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FRI0576 Cross-Sectional Evaluation of High-Resolution CT Imaging Compared to MRI and Conventional Radiography for the Detection of Erosions in Rheumatoid Arthritis
  1. A. Scharmga1,
  2. M. Peters1,
  3. J. van den Bergh1,
  4. D. Loeffen2,
  5. B. van Rietbergen3,
  6. A. van Tubergen1,
  7. R. Weijers2,
  8. P. Geusens1
  1. 1Department of Rheumatology
  2. 2Department of Radiology, MUMC+, Maastricht
  3. 3Department of Biomedical Engineering, TUE, Eindhoven, Netherlands


Background Early detection of bone erosions in rheumatoid arthritis (RA) is essential for initiating or intensifying treatment and improving outcome. To date, conventional radiography (CR) is considered the gold standard to detect joint damage. Magnetic resonance imaging (MRI) has shown to be superior over CR with respect to detecting erosions, and also visualizes the inflammation itself, but may not be feasible in daily practice. High-Resolution peripheral Quantitative Computed Tomography (HR-pQCT), a novel imaging technique, allows three dimensional analysis of cortical and trabecular bone structure in finger joints at a micro level. Previous research showed that HR-pQCT is able to detect more erosions than CR[1].

Objectives First, to cross-sectionally compare the number of erosions detected by HR-pQCT with erosions detected on CR and MRI, in second and third MCP and PIP joints of patients with RA and healthy controls (HC). Secondly, to compare erosions scored by HR-pQCT with erosions, synovitis and bone marrow edema (BME) on MRI images.

Methods In total, 56 joints (30 MCP and 26 PIP) from 9 patients (3 early RA patients diagnosis since <2 years, 3 late RA patients diagnosis since >10 years, and 3 HC) were imaged by HR-pQCT (82 μm, Scanco XtremeCT), CR and MRI (Philips 3T). HR-pQCT images were scored for erosions by one reader according to a modified SPECTRA (Study grouP for xtrEme Computed Tomography in Rheumatoid Arthritis) algorithm. An erosion was defined as a cortical break seen on two consecutive slices in at least two planes (transverse, coronal or sagittal). MRI was independently scored for the presence of erosions, synovitis and BME by two radiologists. CRs were independently scored for the presence of erosions by one rheumatologist. Scoring of images was done on proximal and distal sites of MCP and PIP joints. Descriptive statistics were calculated. For the difference in total number of erosions on HR-pQCT, MRI and CR, Wilcoxon signed rank test was used.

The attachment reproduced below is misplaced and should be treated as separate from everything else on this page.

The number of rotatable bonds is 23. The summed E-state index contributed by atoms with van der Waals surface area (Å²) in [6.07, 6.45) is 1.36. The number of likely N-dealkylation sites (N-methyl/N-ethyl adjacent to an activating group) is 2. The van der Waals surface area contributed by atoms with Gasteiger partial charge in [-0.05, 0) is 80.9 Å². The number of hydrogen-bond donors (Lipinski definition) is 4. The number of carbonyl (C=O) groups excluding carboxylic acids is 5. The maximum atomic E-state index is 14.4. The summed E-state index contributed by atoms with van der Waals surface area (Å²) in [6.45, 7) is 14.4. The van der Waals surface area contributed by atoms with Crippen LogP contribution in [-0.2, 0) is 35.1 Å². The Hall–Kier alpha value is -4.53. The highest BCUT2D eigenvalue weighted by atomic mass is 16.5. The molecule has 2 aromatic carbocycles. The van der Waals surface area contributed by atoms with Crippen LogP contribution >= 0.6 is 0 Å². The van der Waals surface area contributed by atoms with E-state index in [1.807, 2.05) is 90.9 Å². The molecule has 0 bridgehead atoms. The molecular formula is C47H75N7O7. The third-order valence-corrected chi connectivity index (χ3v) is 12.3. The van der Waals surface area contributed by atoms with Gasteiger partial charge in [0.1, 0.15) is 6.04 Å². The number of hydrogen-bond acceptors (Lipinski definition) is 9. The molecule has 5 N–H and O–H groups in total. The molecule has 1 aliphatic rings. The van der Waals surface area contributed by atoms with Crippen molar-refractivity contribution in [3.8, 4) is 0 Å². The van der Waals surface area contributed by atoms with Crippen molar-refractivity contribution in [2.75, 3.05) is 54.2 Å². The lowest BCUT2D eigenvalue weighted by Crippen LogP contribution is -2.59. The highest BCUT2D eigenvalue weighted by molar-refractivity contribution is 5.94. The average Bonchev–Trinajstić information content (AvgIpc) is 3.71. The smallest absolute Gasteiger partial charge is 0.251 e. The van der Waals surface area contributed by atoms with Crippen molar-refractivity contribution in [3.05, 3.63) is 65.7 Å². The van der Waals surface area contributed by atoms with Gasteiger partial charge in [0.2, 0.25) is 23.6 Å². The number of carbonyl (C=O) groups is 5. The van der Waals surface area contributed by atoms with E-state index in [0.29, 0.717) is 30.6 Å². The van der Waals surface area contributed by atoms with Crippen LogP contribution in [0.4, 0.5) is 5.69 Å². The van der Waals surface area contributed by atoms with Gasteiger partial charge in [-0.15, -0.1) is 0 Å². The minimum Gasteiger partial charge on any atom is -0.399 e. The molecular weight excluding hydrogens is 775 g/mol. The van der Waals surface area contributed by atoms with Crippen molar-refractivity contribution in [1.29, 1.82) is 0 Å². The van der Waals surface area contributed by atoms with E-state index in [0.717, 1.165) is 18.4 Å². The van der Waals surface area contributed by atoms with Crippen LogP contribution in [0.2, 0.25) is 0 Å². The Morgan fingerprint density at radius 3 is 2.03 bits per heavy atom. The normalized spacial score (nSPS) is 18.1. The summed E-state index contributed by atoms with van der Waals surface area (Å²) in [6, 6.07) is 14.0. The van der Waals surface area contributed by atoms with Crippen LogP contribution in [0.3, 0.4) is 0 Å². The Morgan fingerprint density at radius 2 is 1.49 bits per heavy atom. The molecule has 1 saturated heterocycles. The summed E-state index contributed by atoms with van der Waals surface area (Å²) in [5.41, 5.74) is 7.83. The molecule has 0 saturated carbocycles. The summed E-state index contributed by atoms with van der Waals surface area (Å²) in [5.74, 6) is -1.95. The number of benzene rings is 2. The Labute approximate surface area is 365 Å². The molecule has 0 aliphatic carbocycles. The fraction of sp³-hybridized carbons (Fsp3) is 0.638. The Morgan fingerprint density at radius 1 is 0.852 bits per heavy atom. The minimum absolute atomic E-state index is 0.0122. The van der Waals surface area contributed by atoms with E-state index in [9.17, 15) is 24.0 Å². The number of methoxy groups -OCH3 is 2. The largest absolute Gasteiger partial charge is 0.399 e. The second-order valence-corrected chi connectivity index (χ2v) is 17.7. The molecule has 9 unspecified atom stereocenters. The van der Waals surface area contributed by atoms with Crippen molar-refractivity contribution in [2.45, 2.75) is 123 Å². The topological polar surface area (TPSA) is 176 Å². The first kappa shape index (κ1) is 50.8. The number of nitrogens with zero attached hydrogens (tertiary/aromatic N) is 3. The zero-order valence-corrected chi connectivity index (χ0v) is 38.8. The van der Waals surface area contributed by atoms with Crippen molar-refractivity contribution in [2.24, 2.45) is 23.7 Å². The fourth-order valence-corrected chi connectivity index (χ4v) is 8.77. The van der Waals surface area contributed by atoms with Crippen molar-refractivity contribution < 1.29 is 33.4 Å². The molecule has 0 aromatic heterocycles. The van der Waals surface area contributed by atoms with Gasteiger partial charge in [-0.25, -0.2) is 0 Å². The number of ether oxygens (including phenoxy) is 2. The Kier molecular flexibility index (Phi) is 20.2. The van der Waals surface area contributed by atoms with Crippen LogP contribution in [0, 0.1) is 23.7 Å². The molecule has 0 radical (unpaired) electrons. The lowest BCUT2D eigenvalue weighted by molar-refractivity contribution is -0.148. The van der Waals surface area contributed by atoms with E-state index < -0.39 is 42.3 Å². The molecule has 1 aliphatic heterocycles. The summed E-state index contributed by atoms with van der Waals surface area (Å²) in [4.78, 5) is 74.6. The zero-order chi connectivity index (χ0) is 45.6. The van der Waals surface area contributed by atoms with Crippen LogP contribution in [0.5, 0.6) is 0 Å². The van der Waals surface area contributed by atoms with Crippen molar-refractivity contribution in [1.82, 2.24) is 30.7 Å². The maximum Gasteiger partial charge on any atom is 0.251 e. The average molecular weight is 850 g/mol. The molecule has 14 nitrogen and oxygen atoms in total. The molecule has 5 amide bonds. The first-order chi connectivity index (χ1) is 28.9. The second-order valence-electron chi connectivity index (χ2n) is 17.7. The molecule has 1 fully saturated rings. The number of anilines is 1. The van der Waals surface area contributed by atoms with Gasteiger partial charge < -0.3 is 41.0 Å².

Results The total number of erosions detected was 62, 14 and 8 for HR-pQCT, MRI and CR respectively. Significantly more erosions were scored on HR-pQCT compared to, respectively, MRI and CR (p=.02 and p=.02). Erosions were scored in 7 out of 9 subjects on HR-pQCT, 3 out of 9 subjects on MRI and 2 out of 9 subjects on CR. Most erosions were scored in the late RA group (49 erosions on HR-pQCT, 12 on MRI and 6 on CR). Of the erosions in the late RA group, eleven erosions were detected on both HR-pQCT and MRI on the same joint site, and six of these erosions had concomitant synovitis and BME on MRI. Among the early RA patients, only 1 had synovitis and BME on MRI, but without erosions on HR-pQCT or CR.

Conclusions HR-pQCT detects significantly more erosions than MRI and CR. The relation between scores of synovitis and BME on MRI and early detection of erosions with HR-pQCT needs to be further explored in a larger cohort and in longitudinal studies.


  1. Stach. Arthritis Rheum. 2010; 330-339.

Disclosure of Interest A. Scharmga: None declared, M. Peters: None declared, J. van den Bergh: None declared, D. Loeffen: None declared, B. van Rietbergen Consultant for: Scanco Medical AG, A. van Tubergen: None declared, R. Weijers: None declared, P. Geusens: None declared

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